There's a procedure to fix every part of your body, including the parts of the body that need no "fixing" at all, like the vagina. However, that hasn't stopped some medical device companies and physicians from offering vaginal rejuvenation processes to do just that — and the U.S. Food and Drug Administration is not having it.
"We've recently become aware of a growing number of manufacturers marketing 'vaginal rejuvenation' devices to women and claiming these procedures will treat conditions and symptoms related to menopause, urinary incontinence or sexual function," FDA Commissioner Dr. Scott Gottlieb said in a statement.
"The procedures use lasers and other energy-based devices to destroy or reshape vaginal tissue. These products have serious risks and don't have adequate evidence to support their use for these purposes. We are deeply concerned women are being harmed."
- Celebrity deaths 2018: All the stars we lost too soon 45 Pictures
- Photos: Starbucks Reserve Roastery NYC reconnects you with your coffee 48 Pictures
Companies behind the vaginal rejuvenation process targeted
Seven companies have been issued warnings by the FDA: Alma Lasers, BTL Aesthetics, BTL Industries, Cynosure, InMode, Sciton and Thermigen.
These companies say the vaginal rejuvenation process — which uses lasers and ultrasound devices — will help women "take back" their sexual health by helping to tighten vaginal muscles, relieve intercourse pain or increase sexual pleasure.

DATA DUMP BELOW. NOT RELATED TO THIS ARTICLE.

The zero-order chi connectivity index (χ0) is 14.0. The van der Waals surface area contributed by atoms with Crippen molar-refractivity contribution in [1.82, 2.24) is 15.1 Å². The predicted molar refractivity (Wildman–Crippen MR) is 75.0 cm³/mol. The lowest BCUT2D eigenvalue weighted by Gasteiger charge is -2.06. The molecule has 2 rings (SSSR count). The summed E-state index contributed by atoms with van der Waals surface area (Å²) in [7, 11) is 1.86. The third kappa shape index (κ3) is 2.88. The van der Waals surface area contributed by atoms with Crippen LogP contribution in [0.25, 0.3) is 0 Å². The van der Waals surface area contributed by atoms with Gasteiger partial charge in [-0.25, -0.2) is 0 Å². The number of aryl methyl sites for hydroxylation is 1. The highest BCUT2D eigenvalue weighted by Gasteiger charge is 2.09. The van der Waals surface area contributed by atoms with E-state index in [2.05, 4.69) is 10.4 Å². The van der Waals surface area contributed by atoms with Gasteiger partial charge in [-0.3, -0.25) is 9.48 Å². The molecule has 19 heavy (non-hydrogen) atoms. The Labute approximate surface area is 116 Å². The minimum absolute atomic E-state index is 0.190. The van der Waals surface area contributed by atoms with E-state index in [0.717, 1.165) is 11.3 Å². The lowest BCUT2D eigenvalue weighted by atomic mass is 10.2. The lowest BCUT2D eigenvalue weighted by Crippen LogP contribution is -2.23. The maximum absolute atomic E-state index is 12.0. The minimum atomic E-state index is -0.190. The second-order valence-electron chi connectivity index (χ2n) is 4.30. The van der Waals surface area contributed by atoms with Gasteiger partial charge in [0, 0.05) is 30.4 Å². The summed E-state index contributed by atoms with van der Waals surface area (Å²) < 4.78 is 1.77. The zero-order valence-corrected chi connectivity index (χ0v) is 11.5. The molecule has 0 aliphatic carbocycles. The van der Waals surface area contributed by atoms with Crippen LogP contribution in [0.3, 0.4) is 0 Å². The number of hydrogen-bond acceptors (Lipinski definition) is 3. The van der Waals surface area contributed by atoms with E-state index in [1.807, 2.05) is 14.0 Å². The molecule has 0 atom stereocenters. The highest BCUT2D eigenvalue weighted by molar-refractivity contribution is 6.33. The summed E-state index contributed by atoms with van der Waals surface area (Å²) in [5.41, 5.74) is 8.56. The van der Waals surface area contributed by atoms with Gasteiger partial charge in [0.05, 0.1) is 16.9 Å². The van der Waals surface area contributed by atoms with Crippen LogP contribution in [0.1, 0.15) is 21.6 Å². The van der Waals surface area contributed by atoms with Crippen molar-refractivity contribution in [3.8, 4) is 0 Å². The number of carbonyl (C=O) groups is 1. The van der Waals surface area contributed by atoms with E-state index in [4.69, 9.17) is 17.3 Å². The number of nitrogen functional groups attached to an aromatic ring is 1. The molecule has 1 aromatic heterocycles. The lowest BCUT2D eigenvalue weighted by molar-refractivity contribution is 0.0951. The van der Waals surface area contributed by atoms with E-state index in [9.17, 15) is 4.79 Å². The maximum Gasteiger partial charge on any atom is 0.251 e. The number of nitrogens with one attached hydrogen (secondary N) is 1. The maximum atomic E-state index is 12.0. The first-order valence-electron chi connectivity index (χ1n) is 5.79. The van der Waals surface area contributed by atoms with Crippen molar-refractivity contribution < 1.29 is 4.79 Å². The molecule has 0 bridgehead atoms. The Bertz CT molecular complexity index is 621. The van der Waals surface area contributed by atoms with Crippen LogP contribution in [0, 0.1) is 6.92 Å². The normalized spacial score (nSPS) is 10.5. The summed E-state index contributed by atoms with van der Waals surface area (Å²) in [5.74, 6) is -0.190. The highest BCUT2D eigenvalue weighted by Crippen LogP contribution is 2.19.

Alma Lasers claims that their vaginal rejuvenation process known as FemiLift "is a virtually painless procedure without surgery, anesthesia or downtime. The lasting benefits of FemiLift can be an improved quality of life and deeply enhanced self-esteem."
Cynosure says its vaginal rejuvenation process uses a laser to provide "a return to gynecologic health."
Many of these companies have hired outside advertising firms to help promote the products — and celebrities are often paid to endorse the procedures.
However, women are reporting vaginal burns and scarring from the laser-assisted vaginal rejuvenation process, according to the FDA. Some are even experiencing more pain during sex, which the lasers are often said to reduce.
Are the vaginal rejuvenation lasers approved for any medical use?
The devices used by the companies targeted are approved by the FDA, just not for the vaginal rejuvenation process. They're useful in removing growths, like genital warts, and can help with hysterectomies.
"To date, we have not cleared or approved for marketing any energy-based devices to treat these symptoms or conditions, or any symptoms related to menopause, urinary incontinence, or sexual function," the FDA said in its public advisory. The treatment of these symptoms or conditions by applying energy-based therapies to the vagina may lead to serious adverse events, including vaginal burns, scarring, pain during sexual intercourse, and recurring/chronic pain."
"The deceptive marketing of a dangerous procedure with no proven benefit, including to women who've been treated for cancer, is egregious," Gottlieb added.
The FDA recommends that anyone affected by a service promising a vaginal rejuvenation process file a report through MedWatch, the FDA's Safety Information and Adverse Event Reporting program.